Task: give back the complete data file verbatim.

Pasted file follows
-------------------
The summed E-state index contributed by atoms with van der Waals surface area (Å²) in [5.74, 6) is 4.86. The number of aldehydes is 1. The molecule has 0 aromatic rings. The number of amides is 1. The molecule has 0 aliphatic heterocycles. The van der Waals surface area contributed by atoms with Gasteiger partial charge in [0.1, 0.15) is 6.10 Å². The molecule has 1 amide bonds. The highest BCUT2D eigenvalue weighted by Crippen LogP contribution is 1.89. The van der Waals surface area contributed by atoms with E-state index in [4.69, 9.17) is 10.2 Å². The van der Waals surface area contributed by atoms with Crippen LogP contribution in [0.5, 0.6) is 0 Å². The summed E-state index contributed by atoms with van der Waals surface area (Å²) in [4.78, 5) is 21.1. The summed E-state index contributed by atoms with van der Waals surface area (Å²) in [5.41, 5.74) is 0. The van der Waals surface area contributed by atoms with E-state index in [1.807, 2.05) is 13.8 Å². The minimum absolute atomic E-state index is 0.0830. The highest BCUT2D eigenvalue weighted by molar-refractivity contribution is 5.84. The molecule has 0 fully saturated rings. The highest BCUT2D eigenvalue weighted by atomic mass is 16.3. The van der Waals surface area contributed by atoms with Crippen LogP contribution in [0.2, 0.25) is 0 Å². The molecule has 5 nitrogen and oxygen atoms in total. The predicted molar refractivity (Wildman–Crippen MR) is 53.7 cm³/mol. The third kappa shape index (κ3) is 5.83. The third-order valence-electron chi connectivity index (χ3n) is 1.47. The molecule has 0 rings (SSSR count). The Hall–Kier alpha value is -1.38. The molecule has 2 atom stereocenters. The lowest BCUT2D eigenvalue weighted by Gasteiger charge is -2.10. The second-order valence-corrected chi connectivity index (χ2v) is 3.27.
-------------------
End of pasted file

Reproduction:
The summed E-state index contributed by atoms with van der Waals surface area (Å²) in [5.74, 6) is 4.86. The number of aldehydes is 1. The molecule has 0 aromatic rings. The number of amides is 1. The molecule has 0 aliphatic heterocycles. The van der Waals surface area contributed by atoms with Gasteiger partial charge in [0.1, 0.15) is 6.10 Å². The molecule has 1 amide bonds. The highest BCUT2D eigenvalue weighted by Crippen LogP contribution is 1.89. The van der Waals surface area contributed by atoms with E-state index in [4.69, 9.17) is 10.2 Å². The van der Waals surface area contributed by atoms with Crippen LogP contribution in [0.5, 0.6) is 0 Å². The summed E-state index contributed by atoms with van der Waals surface area (Å²) in [4.78, 5) is 21.1. The summed E-state index contributed by atoms with van der Waals surface area (Å²) in [5.41, 5.74) is 0. The van der Waals surface area contributed by atoms with E-state index in [1.807, 2.05) is 13.8 Å². The minimum absolute atomic E-state index is 0.0830. The highest BCUT2D eigenvalue weighted by molar-refractivity contribution is 5.84. The molecule has 0 fully saturated rings. The highest BCUT2D eigenvalue weighted by atomic mass is 16.3. The van der Waals surface area contributed by atoms with Crippen LogP contribution in [0.2, 0.25) is 0 Å². The molecule has 5 nitrogen and oxygen atoms in total. The predicted molar refractivity (Wildman–Crippen MR) is 53.7 cm³/mol. The third kappa shape index (κ3) is 5.83. The third-order valence-electron chi connectivity index (χ3n) is 1.47. The molecule has 0 rings (SSSR count). The Hall–Kier alpha value is -1.38. The molecule has 2 atom stereocenters. The lowest BCUT2D eigenvalue weighted by Gasteiger charge is -2.10. The second-order valence-corrected chi connectivity index (χ2v) is 3.27.